UK Publishes Draft Bill to Tax Offshore Gambling Operators UK Publishes Draft Bill to Tax Offshore Gambling Operators
Johnny Wilson, Creative Commons Attribution 2.0 License

The UK Department for Culture, Media and Sport (DCMS) published its long-awaiting draft legislation on Monday.

The Draft Gambling (Licensing & Advertising) Bill amends existing legislation to require all operators that advertise and accept bets from UK customers to obtain a license and pay tax on UK wagers.

Changes were first proposed back in mid-2011, followed by a period of industry consultation. It received the expected mention in the 2012 budget, and the legislation could be adopted by the end of 2014.

The existing system, introduced in the 2005 Gambling Act, saw the creation of the new UK Gambling Commission to oversee the licensing and regulation of online gaming in the UK along with traditional gambling. Since 2005, all operators in the UK are required to apply for a license and pay 15% tax on gross profits.

However, it also introduced a “white list” of foreign jurisdictions, which includes all the European Economic Area, Gibraltar, Alderney, Isle of Man, Tasmania and Antigua and Barbuda. Companies in these areas may continue to operate in the UK while avoiding the UK’s high levy. The result was the vast majority of the online gambling moved offshore.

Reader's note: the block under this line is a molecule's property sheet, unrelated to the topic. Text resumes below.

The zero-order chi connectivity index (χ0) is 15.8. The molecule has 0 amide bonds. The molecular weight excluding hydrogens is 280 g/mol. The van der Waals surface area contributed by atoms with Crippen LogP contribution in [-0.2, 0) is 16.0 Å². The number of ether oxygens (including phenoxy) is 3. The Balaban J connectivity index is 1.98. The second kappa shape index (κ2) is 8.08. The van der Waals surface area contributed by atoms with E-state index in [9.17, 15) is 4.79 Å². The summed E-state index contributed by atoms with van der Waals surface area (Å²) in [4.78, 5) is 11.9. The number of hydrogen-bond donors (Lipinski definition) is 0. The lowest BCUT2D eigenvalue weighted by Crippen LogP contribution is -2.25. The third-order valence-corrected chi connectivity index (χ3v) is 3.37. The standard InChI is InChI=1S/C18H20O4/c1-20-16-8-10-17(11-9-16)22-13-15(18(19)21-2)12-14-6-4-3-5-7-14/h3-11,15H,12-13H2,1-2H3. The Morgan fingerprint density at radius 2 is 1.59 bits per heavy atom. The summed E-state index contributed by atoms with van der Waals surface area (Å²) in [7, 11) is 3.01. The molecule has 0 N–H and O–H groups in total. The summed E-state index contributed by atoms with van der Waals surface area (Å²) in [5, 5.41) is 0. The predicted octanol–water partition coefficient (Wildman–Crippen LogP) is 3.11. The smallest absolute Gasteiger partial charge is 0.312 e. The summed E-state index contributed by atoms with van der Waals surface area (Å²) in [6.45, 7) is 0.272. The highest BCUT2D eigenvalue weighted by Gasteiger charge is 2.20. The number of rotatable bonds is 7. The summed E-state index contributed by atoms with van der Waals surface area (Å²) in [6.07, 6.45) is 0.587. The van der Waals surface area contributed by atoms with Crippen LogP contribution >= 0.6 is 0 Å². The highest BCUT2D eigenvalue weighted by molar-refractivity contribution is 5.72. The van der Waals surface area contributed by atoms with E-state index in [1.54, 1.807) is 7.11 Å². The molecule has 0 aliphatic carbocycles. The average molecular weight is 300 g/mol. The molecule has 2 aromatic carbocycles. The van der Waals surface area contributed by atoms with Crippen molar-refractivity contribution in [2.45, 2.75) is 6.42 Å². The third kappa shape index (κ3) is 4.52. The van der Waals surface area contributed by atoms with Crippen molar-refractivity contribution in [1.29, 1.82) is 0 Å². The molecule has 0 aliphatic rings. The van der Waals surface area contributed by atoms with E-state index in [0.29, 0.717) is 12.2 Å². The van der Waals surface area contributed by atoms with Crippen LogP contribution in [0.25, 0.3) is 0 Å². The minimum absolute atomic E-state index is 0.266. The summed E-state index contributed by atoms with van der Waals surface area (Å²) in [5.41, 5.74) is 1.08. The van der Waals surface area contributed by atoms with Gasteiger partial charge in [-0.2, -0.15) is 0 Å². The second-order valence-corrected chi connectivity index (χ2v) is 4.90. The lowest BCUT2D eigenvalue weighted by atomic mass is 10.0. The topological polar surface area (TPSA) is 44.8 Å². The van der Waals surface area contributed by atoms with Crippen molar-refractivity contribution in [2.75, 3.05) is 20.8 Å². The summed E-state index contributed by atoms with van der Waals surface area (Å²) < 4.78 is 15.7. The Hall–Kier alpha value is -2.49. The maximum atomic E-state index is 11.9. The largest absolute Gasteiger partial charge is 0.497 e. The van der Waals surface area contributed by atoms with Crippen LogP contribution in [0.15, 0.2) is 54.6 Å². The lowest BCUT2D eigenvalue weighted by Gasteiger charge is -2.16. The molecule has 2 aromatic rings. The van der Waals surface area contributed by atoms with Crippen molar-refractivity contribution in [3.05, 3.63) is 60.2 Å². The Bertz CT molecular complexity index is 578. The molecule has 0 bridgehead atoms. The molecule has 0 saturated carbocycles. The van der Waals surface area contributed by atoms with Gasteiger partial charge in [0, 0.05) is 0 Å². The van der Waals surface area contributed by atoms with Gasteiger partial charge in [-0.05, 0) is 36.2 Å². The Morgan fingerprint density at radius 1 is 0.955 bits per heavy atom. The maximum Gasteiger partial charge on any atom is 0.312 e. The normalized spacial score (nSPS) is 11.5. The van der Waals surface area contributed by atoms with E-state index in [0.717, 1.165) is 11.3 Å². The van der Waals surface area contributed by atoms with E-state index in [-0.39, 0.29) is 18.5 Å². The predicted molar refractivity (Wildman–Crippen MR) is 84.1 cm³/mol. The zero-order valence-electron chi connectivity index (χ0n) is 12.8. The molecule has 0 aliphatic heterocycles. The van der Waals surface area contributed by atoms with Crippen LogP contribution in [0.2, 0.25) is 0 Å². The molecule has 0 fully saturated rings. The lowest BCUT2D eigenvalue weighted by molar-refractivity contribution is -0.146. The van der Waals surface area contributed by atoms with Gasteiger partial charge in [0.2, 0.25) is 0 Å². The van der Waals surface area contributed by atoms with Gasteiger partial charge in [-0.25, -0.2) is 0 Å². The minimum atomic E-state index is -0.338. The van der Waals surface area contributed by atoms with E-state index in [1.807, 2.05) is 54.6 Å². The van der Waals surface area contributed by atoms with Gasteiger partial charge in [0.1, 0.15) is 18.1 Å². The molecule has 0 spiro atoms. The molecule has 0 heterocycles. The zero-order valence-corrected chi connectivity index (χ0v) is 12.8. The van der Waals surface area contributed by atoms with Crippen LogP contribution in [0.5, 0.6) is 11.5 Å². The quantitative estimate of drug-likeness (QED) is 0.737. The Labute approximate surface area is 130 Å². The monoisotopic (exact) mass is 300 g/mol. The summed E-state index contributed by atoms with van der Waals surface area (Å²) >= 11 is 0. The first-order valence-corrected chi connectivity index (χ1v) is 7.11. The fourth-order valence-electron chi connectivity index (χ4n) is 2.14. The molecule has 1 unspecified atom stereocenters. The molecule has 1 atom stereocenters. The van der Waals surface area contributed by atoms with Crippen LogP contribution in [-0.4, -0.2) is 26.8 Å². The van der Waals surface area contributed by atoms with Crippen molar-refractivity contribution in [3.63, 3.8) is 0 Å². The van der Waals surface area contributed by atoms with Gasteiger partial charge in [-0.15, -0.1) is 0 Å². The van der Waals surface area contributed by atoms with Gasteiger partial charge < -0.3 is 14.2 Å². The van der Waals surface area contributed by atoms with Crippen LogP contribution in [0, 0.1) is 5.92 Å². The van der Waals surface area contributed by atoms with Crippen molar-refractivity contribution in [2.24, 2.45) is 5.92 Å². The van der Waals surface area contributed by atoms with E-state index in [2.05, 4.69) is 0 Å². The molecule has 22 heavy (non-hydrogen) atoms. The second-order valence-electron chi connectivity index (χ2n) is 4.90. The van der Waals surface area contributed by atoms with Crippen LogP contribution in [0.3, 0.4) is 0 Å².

The new bill thus proposes a switch to a “point of consumption tax,” meaning the location of the bettor, not the operator, is the deciding factor on what tax must be paid. Under the new legislation, rake collected by a poker room attributed to a player in the UK will be subject to taxation.

The current tax of 15% on gross profits introduced in 2005 has been deemed too high by many in the industry. The new draft bill does not specify a tax rate. The DCMS itself recently released a report that concluded that the 15% taxation forced many online operators offshore, and if maintained when switching to a point of consumption tax could lead to 40% of the industry leaving the market.

William Hill has strongly opposed the plan and is considering its legal options.

In the “impact assessment” report in the draft bill, it concludes that “the proposals are cost- and benefit-neutral to British-based remote gambling operators, as there will be no additional costs and may even be some … marginal net benefits in relation to fees.”

The point does not apply for the majority of operators, who are no longer “British-based” since the introduction of the 2005 legislation. Although there are approximately 100 active licenses issued by the UKGC to online operators, most are smaller casino and bingo sites; nearly all major online poker rooms and bookmakers are based in white-listed jurisdictions.

The bill promises an easy transition for these operators, with a transitional period where operators receive automatic provisional licenses.

“The proposals not designed to duplicate the work of other regulators or to unnecessarily increase burdens imposed on operators,” it also states. Operators in unspecified “well-regulated jurisdictions” will not face significant increases in licensing costs.

Beyond the increased costs of operation, which may be a cost partially passed on to the customer, online poker players should see little change to the introduction of the new legislation. There is no requirement for segregating the player pool, reducing stakes and games spread, or other such restrictions.